3. A gigantic MyFest which eventually turns into a riot. The street festival was started 10 years ago by the city and the police to force the disturbances out of Kreuzberg. But in recent years, inebriated festival-goers have been more likely than political demonstrators to throw rocks. Will the festival against violence end in violence? Probability: 70 percent.

4. An endlessly massive demonstration in the evening: Last year, the revolutionary demonstration at 18:00 made it all the way to the Brandenburg Gate, with a delegation of Greek workers in the front row. This demonstration has a “black block” tradition, but the current leadership is steering it in a more political direction. This year the route will lead to the SPD headquarters to protest against the formerly socialist party 100 years after the beginning of World War I. Will they get to the end of their route without being dispersed by police? Probability: 50 percent.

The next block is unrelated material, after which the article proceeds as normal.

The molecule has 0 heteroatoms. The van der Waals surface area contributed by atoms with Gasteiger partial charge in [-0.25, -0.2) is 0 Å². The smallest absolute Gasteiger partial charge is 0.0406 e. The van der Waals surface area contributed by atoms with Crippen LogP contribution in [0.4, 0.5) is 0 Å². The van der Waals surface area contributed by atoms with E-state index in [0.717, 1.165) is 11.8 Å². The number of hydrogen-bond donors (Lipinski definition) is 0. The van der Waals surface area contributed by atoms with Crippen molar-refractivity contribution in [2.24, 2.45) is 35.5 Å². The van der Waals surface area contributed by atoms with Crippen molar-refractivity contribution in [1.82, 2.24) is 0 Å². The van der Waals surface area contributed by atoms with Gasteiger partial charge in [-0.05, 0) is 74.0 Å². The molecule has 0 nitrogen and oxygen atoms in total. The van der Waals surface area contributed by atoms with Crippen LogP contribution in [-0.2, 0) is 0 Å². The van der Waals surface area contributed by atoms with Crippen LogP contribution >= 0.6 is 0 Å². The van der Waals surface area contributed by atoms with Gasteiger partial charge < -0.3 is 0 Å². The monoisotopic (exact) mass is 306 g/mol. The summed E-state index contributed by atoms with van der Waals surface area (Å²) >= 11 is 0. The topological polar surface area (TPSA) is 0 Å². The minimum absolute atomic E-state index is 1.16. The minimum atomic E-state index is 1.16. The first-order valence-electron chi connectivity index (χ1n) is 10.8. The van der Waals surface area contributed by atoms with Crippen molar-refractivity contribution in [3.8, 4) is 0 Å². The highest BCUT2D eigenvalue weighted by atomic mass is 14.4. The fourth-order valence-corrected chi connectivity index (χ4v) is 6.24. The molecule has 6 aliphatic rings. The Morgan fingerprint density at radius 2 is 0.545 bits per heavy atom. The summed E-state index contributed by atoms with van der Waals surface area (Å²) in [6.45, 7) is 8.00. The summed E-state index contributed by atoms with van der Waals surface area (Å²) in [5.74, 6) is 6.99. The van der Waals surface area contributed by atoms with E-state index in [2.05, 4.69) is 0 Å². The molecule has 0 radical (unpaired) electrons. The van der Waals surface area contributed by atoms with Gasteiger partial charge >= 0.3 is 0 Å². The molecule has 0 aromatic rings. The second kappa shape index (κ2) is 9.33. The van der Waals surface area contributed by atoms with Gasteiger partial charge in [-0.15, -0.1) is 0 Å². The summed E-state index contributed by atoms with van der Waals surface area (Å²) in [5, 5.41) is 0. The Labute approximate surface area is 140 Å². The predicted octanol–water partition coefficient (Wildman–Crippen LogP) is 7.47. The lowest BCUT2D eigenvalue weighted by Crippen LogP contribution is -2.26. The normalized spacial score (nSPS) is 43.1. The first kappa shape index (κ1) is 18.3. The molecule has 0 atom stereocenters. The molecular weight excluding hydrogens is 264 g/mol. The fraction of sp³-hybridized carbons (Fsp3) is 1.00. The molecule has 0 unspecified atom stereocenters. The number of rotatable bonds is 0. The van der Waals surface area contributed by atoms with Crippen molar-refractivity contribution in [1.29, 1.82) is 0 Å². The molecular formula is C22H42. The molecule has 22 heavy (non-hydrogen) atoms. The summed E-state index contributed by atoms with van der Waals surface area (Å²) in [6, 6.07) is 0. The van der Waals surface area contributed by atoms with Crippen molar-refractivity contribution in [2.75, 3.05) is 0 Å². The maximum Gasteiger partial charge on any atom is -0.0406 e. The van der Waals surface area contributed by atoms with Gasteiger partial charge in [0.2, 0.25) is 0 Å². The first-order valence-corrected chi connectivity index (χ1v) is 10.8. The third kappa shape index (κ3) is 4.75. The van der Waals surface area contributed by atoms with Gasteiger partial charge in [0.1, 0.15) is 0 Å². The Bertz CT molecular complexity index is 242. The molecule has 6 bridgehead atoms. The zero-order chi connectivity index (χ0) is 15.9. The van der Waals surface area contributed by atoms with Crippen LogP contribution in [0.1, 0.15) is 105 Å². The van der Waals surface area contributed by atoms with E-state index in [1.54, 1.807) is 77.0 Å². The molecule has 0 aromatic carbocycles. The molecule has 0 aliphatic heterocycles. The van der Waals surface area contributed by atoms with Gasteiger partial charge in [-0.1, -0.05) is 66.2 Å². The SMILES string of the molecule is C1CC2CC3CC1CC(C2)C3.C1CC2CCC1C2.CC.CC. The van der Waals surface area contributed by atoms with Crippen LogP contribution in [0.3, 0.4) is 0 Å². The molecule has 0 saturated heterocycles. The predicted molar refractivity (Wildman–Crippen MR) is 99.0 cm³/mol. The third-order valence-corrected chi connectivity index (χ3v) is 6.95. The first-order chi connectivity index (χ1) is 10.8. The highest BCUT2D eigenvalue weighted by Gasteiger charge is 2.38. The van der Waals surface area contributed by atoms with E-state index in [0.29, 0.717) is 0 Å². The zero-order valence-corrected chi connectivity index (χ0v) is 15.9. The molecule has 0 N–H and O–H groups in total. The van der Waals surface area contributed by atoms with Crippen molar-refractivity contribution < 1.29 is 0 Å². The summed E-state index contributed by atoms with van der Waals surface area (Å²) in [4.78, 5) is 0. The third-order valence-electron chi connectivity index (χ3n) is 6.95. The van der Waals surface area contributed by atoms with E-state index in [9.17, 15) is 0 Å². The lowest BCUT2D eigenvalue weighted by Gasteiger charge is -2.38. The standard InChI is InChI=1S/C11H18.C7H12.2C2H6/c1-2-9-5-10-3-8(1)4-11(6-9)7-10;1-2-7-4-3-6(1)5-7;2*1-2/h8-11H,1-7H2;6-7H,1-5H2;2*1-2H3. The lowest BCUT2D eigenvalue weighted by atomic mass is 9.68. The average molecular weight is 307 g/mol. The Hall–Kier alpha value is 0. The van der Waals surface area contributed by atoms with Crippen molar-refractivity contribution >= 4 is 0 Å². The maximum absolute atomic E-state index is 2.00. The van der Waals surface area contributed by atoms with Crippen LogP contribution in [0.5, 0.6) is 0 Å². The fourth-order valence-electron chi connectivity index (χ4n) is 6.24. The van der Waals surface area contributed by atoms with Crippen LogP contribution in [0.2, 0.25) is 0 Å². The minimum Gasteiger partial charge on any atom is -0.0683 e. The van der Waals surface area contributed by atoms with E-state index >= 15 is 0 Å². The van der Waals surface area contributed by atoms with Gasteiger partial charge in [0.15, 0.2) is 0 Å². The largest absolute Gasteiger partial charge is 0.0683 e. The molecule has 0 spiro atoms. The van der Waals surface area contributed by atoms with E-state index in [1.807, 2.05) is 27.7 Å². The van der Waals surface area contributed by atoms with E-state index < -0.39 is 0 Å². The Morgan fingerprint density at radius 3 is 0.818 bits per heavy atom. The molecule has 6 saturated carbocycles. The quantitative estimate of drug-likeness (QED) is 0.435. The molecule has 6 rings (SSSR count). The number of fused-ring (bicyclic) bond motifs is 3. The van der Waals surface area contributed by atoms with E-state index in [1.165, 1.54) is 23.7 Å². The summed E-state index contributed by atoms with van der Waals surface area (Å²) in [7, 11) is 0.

5. A May Day with no arrests? Some years are actually quite peaceful. A scientific study conducted at the Free University of Berlin showed that this was the case when police held back and didn’t harass demonstrators. But it’s not very often police choose to do that. If you do get into trouble, remember our survival tips. Will everyone be able to relax and forget about these simple rules? Probability: 5 percent.

The left in Berlin has plenty to be pissed off about – including the eviction of the refugee protest camp at Oranienplatz earlier this month – and a lot of that anger will be visible on the streets of Kreuzberg next week. But the probability that kids with wooden guns and black ski masks present the demonstration? I’m going to put that one at 0 percent.